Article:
BLOUNTVILLE — Sullivan County could soon create and enforce new rules and regulations on how county residents treat their animals.
County Commissioner Mark Vance is the primary sponsor of a “work-in-progress” resolution to adopt “animal care standards and animal restraint standards.”
“It’s about holding people accountable and defending helpless animals that can’t defend themselves,” Vance told the Times News on Monday when asked for the reason behind the resolution.
Vance said he has had the subject brought to his attention by the sheriff’s office and workers and board members for the Animal Shelter of Sullivan County.
“I want some way to help our animal control and sheriff’s office personnel to be able to address animal neglect with some enforcement power to back them up when they answer these calls and find a dog tangled in a chain tied to a tree, with no water and no shelter,” Vance said.
Currently, those answering a call like that only have the power to tell the animal’s owner they need to do better, Vance said.
State law, according to Vance’s resolution, permits counties to:
• Regulate stray animals by resolution of their governing body.
• License and regulate dogs and cats.
• Establish and operate shelters and other animal control facilities.
• By resolution of their governing body, establish monetary penalty not to exceed $500 for each violation of a rule or regulation that the county is authorized to adopt.
State law also gives general sessions court the power to enforce county rules, according to the resolution.
As of Monday, Vance’s resolution (co-sponsored by Commissioner John Gardner) asks the Sullivan County Commission to adopt a list of care standards “to ensure that our precious animals are cared for” and states “establishing regulations for standards in animal care ... is a step in improving the quality of life for dogs, cats and animals and promoting safe neighborhoods and a positive quality of life for citizens and visitors.”
The guidelines that are attached to the resolution are just a boilerplate starting point provided as an example of what some other counties in the state have adopted, Vance said.
“I’m going to be meeting with County Attorney Dan Street later this week to talk about the proposed rules and regulations and how enforcement would work,” Vance said. “And I’ll be talking to the board of the county animal shelter, and the employees there. And the sheriff’s office.”
Vance said he does not intend to include a requirement for all dogs and cats to have a county-issued license, but there will be a provision to “register” each animal recovered by its owner or adopted out of the animal shelter by a new owner. He also wants a provision that all dogs and cats adopted out of the shelter must be spayed or neutered first.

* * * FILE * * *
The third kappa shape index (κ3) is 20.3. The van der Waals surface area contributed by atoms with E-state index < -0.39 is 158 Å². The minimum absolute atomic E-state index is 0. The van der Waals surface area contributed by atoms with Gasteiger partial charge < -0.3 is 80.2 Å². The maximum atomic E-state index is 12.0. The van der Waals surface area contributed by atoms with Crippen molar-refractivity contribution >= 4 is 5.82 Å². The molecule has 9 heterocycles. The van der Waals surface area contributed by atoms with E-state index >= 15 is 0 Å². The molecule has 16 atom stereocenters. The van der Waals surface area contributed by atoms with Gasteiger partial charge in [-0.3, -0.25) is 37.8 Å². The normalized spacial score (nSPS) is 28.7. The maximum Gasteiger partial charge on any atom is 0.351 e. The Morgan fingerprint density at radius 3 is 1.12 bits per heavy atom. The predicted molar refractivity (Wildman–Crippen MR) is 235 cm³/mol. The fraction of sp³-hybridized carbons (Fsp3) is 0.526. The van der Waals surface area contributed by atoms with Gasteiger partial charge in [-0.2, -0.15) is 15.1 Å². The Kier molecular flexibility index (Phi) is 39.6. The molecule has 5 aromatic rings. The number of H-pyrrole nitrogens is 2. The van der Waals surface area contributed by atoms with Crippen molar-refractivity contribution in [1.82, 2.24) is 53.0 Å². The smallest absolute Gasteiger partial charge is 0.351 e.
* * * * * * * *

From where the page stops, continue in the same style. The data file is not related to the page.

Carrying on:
Other basic regulations would spell out how much room dog lots and dog houses should have, Vance said.
He introduced the resolution on first reading last month, but Vance said he does not plan to call for a commission vote this month due to how much work is left to be done to develop the proposed rules and regulations.
KINGSPORT — If you live in the Model City and don’t have all your planned piles of leaves to the curb for vacuum pickup, your deadline has been extended.
That means bulk leaf collections by the city will continue through the end of January instead of ending on Friday, as originally planned, thanks to the recent wintry weather.
Some grounds maintenance workers in the Streets and Sanitation Department were working Tuesday in the Lynn Garden area on Truxton Drive, using a vacuum system that removes leaves from the curbside — with a little help from a rake.
“The city will still collect leaves through the end of the month,” Matthew Lane, city spokesman and communications specialist, said Monday.
Lane attributed the extension to the recent snow and below-freezing temperatures, which may have delayed some homeowners from removing late-falling leaves from their property.
The city began its annual bulk leaf collection on Oct. 11.
In order to make the collection process as efficient as possible, the city asks that citizens follow four rules:
• Place the leaves within eight feet of the edge of the street but not in the street;
• Refrain from blocking storm drains or neighbors’ driveways with piles of leaves;
• Make sure leaf piles remain accessible by not parking vehicles on top or beside the leaves; and
• Do not include rocks, sticks or other debris in the pile that would damage the large vacuums used for collection.
The city has no set-in-stone days or times for leaf collection but gives a general plan on its website and a call-in Leaf Line.
The city is divided into six zones, with each street being run in that area before moving to the next zone.
Depending on volume and availability of equipment, the general time frame for the free residential service can run as short as a week and up to three weeks during peak season. Each zone will be serviced at least nine times.